It has become dramatically easier to watch what people do from day to day on a very intimate level. Photograph: Getty Images
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Laurie Penny on psychology: if you live in a surveillance state for long enough, you create a censor in your head

There is a significant psychological price to being constantly aware of the variety of ways in which your activity might be tracked.

What do you do when you know nobody can stop you? Me, I like to travel. In the past three years, I’ve been lucky enough to spend time in a number of world cities, but lately when I come back home to London and ride the Underground, I am struck by a nagging sense that something is missing. It took a friend visiting from the United States to point out what it is. There’s almost no graffiti. The people of London do not habitually doodle on our public transportation system. That makes us unusual.

It’s very hard to stop people writing on their own city. In Berlin, in New York and in Chicago, buses and trains and public buildings have tags and drawings scrawled all over them, from the skilled and serious to the crudely anatomical. This winter, in the streets outside the Ittihadiya Palace in Cairo, a bold slogan was daubed over the latest attempt by state officials to whitewash over words of protest. When I asked my friend to translate the Arabic, he told me it meant: “Hey, nice paint job!” In the Athens subway, every surface that will hold colour has been annotated. But not the London Underground, which coincidentally is watched by more than 11,000 CCTV cameras.

We have murals and bits of street art, but everyday graffiti is far less common than elsewhere. What is stopping us?

It’s not that Londoners are afraid. Not quite. It’s that in the world’s most surveillance-heavy metropolis, in a city that unironically welcomed tourists to the Olympics with a mascot of a lidless panopticon eyeball dressed as a police officer, it usually doesn’t occur to us to be anything other than compliant.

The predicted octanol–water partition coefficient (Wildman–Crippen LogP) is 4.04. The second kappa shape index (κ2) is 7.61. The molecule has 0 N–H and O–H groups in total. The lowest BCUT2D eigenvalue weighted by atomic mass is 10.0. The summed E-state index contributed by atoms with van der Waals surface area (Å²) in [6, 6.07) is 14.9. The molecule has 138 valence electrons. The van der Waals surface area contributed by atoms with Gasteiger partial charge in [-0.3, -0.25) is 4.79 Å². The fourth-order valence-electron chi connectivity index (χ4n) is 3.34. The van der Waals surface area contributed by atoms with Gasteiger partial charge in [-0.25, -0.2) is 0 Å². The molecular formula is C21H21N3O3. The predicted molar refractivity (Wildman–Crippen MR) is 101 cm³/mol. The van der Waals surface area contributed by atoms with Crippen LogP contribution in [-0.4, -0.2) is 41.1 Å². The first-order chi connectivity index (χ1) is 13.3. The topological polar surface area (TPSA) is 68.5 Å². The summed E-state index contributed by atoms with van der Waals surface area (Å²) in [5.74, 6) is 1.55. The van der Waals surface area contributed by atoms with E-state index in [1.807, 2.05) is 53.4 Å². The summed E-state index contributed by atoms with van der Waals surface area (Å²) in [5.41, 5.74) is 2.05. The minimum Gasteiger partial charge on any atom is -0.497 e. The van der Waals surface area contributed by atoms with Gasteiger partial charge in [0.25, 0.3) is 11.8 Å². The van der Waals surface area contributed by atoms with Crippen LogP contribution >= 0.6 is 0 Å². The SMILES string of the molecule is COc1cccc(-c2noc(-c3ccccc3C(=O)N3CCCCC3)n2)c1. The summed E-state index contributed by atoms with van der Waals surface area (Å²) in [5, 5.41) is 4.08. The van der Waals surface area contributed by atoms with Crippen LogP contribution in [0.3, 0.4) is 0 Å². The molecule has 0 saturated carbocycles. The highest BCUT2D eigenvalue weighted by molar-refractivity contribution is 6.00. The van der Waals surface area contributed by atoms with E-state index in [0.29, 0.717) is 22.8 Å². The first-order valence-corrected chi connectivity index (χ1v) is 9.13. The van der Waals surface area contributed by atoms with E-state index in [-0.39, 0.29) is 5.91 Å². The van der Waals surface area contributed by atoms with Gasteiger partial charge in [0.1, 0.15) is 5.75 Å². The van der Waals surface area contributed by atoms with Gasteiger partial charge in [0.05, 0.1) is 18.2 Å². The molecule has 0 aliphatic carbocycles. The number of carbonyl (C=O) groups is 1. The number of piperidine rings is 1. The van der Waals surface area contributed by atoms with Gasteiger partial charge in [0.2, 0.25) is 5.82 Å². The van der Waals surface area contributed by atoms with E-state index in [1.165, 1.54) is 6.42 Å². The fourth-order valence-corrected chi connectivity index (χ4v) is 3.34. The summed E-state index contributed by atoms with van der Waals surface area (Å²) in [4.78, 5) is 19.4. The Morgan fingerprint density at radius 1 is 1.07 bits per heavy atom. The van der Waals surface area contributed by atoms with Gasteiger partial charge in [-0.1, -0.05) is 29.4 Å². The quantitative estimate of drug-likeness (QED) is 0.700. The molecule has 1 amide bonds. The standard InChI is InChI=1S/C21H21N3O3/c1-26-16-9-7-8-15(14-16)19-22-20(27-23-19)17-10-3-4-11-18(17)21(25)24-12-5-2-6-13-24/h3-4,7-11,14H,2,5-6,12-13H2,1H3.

After the revelations in the past few weeks that the US National Security Agency and British intelligence have had access to data from big internet and telephone providers through the Prism programme, it is worth thinking about how everyday surveillance changes our behaviour. I’m not just talking about activists. I’m also talking to you, typical New Statesman reader, you who are the picture of moderate liberalism and have only occasionally contemplated setting fire to the House of Lords. As it becomes easier and more routine for states to collect and analyse large quantities of data about their citizens, and as it becomes ever harder for those citizens to stop them, the changes are producing a gradual chilling effect.

Don’t panic: just because Google, Facebook, Skype, Verizon and other companies are routinely monitored by the CIA doesn’t mean that somebody is watching you every time you order groceries online or voice-chat your sister in Seoul. It just means that they could if you gave them a reason to do so. That means you can relax – right up until the time when you want to go to a protest, or your sister does, or you support the fact that several thousand complete strangers did.

It’s hard to talk about all of this sensibly without sounding like the proverbial streetcorner ranter, two screws short of an inflammatory sandwich board, telling everyone how the CIA has put cameras in our underpants. The problem is that the CIA probably wouldput cameras in our underpants if there were a subtle, easy and cost-effective way for it to do so, although I pity the poor surveillance grunt who might one day have to check out where my Marks & Spencer value-pack knickers have been.

As it is, it has become dramatically easier to watch what people do from day to day on a very intimate level. We knew this before the NSA leaks. We are reminded of it every time we tick the little box that says “I agree”. The big question is how it changes our everyday behaviour.